Some of the donuts went on to lead baseball-only lives (in Anaheim, St. Louis and Cincinnati); some were converted to soccer fields (in Houston and Washington, D.C.); some, like Three Rivers Stadium and Seattle's Kingdome, were demolished. And in Philadelphia, Kansas City, Buffalo, Detroit and East Rutherford, N.J., some still are hosting NFL football games, at least for now.

Unlike the 1990s revival of the great American ballpark, the rush to build new football stadiums in the past decade saw no parallel resurgence of neo-traditional designs modeled on Pitt Stadium and its cousins.

There's also been no sweeping movement toward high-concept, innovative architecture. Only one team, the Arizona Cardinals, has invited a prominent, risk-taking architect to the party: New Yorker Peter Eisenman, with HOK Sport, is designing a multipurpose stadium/convention center for a 60-acre site in Tempe.

Scheduled to open in 2004, it has the sinuous curves and folded planes of Eisenman's rejected plan for the Carnegie Science Center expansion -- this time wrapped around a retractable roof and a moveable grass field, mounted on rails, that will roll outside on non-game days to keep the turf alive and open the stadium to conventions and other events.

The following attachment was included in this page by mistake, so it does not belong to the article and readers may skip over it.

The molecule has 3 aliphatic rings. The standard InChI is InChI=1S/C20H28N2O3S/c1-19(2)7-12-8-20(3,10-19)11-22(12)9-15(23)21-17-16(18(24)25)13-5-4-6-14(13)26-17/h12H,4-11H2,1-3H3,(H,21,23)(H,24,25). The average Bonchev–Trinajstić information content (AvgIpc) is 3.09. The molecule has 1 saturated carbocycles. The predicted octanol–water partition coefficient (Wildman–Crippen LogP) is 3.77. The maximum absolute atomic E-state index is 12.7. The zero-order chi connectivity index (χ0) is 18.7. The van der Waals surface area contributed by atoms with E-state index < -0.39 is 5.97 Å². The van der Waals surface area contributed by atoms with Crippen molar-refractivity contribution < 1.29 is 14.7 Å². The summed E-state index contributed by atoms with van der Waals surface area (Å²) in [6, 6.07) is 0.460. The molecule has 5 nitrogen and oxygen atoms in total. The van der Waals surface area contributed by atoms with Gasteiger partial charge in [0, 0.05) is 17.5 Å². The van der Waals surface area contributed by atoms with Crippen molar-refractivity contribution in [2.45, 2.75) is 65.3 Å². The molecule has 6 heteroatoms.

A nod to context

While the scale of all these new stadiums is immense, architects do strive to make them fit in by tailoring the design and materials to their cities.

Light pours into a Heinz Field lounge through a glass curtain wall. Supporting the wall are steel columns perforated with hexagons, derived from the Steelers' logo. (John Beale, Post-Gazette)

"These are sometimes the biggest structures in a town," HOK's Lehman said. "We try to respond contextually."

For Heinz Field, "we tried to give it a human scale that reflected more of the [street] grid. That's why the sides are linear rather than following the outline of the bowl."

Members of her team also have worked on new stadiums for the Baltimore Ravens, Tennessee Titans, Cleveland Browns, Tampa Bay Buccaneers and Washington Redskins.

The Ravens' PSINet Stadium has a red brick exterior that pays homage to nearby Oriole Park at Camden Yards and, presumably, the city's historic row houses. FedEx Field, home of the Redskins, is clad in white aluminum and steel to complement the white buildings and marble monuments of Washington, D.C.